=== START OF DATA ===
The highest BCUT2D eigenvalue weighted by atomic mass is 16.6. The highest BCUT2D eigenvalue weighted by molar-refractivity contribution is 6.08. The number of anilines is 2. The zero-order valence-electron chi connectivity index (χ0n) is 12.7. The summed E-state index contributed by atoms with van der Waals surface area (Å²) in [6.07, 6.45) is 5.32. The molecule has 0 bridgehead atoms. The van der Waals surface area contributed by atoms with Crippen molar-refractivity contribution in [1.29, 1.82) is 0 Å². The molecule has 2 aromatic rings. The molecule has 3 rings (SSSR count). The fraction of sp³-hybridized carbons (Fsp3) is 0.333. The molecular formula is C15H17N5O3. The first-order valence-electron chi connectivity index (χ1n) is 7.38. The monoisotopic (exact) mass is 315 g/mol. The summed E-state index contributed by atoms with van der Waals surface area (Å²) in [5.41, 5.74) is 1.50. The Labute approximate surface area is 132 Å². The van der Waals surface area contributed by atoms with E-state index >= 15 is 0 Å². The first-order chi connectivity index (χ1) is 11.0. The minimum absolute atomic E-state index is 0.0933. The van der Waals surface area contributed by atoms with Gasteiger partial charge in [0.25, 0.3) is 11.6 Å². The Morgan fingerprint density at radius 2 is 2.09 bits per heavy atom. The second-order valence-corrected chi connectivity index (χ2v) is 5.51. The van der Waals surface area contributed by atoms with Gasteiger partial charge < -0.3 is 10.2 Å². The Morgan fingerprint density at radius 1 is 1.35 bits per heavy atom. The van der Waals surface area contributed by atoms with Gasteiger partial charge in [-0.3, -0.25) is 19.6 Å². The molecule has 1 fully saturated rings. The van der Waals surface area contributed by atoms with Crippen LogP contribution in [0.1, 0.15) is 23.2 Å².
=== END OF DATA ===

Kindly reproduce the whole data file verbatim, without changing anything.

The highest BCUT2D eigenvalue weighted by atomic mass is 16.6. The highest BCUT2D eigenvalue weighted by molar-refractivity contribution is 6.08. The number of anilines is 2. The zero-order valence-electron chi connectivity index (χ0n) is 12.7. The summed E-state index contributed by atoms with van der Waals surface area (Å²) in [6.07, 6.45) is 5.32. The molecule has 0 bridgehead atoms. The van der Waals surface area contributed by atoms with Crippen molar-refractivity contribution in [1.29, 1.82) is 0 Å². The molecule has 2 aromatic rings. The molecule has 3 rings (SSSR count). The fraction of sp³-hybridized carbons (Fsp3) is 0.333. The molecular formula is C15H17N5O3. The first-order valence-electron chi connectivity index (χ1n) is 7.38. The monoisotopic (exact) mass is 315 g/mol. The summed E-state index contributed by atoms with van der Waals surface area (Å²) in [5.41, 5.74) is 1.50. The Labute approximate surface area is 132 Å². The van der Waals surface area contributed by atoms with E-state index >= 15 is 0 Å². The first-order chi connectivity index (χ1) is 11.0. The minimum absolute atomic E-state index is 0.0933. The van der Waals surface area contributed by atoms with Gasteiger partial charge in [0.25, 0.3) is 11.6 Å². The Morgan fingerprint density at radius 2 is 2.09 bits per heavy atom. The second-order valence-corrected chi connectivity index (χ2v) is 5.51. The van der Waals surface area contributed by atoms with Gasteiger partial charge < -0.3 is 10.2 Å². The Morgan fingerprint density at radius 1 is 1.35 bits per heavy atom. The van der Waals surface area contributed by atoms with Gasteiger partial charge in [-0.3, -0.25) is 19.6 Å². The molecule has 1 fully saturated rings. The van der Waals surface area contributed by atoms with Crippen LogP contribution in [0.1, 0.15) is 23.2 Å².